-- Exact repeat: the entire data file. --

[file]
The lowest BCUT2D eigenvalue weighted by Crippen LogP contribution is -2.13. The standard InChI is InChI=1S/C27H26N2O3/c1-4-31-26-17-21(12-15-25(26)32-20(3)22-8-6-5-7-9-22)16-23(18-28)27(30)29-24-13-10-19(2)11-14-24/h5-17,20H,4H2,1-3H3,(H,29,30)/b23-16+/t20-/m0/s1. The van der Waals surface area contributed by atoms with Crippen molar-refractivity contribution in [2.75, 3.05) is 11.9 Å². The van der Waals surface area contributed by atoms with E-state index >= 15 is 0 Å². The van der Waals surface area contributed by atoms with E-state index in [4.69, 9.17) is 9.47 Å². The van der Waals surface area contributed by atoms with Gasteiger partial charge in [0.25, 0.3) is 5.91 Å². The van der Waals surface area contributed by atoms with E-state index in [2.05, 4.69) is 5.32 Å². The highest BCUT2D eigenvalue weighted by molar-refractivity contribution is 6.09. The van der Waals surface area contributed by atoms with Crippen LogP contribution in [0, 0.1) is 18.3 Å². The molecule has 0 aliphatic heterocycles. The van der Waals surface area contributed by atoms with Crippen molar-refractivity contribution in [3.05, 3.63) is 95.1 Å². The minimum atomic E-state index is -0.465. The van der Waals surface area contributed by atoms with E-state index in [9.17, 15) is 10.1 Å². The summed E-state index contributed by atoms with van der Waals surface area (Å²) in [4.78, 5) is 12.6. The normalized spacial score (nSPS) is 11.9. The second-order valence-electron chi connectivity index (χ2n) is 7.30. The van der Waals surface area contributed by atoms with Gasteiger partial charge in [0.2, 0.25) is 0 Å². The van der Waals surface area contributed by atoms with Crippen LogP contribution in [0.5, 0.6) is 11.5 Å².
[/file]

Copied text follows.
The lowest BCUT2D eigenvalue weighted by Crippen LogP contribution is -2.13. The standard InChI is InChI=1S/C27H26N2O3/c1-4-31-26-17-21(12-15-25(26)32-20(3)22-8-6-5-7-9-22)16-23(18-28)27(30)29-24-13-10-19(2)11-14-24/h5-17,20H,4H2,1-3H3,(H,29,30)/b23-16+/t20-/m0/s1. The van der Waals surface area contributed by atoms with Crippen molar-refractivity contribution in [2.75, 3.05) is 11.9 Å². The van der Waals surface area contributed by atoms with E-state index >= 15 is 0 Å². The van der Waals surface area contributed by atoms with E-state index in [4.69, 9.17) is 9.47 Å². The van der Waals surface area contributed by atoms with Gasteiger partial charge in [0.25, 0.3) is 5.91 Å². The van der Waals surface area contributed by atoms with E-state index in [2.05, 4.69) is 5.32 Å². The highest BCUT2D eigenvalue weighted by molar-refractivity contribution is 6.09. The van der Waals surface area contributed by atoms with Crippen LogP contribution in [0, 0.1) is 18.3 Å². The molecule has 0 aliphatic heterocycles. The van der Waals surface area contributed by atoms with Crippen molar-refractivity contribution in [3.05, 3.63) is 95.1 Å². The minimum atomic E-state index is -0.465. The van der Waals surface area contributed by atoms with E-state index in [9.17, 15) is 10.1 Å². The summed E-state index contributed by atoms with van der Waals surface area (Å²) in [4.78, 5) is 12.6. The normalized spacial score (nSPS) is 11.9. The second-order valence-electron chi connectivity index (χ2n) is 7.30. The van der Waals surface area contributed by atoms with Gasteiger partial charge in [0.2, 0.25) is 0 Å². The van der Waals surface area contributed by atoms with Crippen LogP contribution in [0.5, 0.6) is 11.5 Å².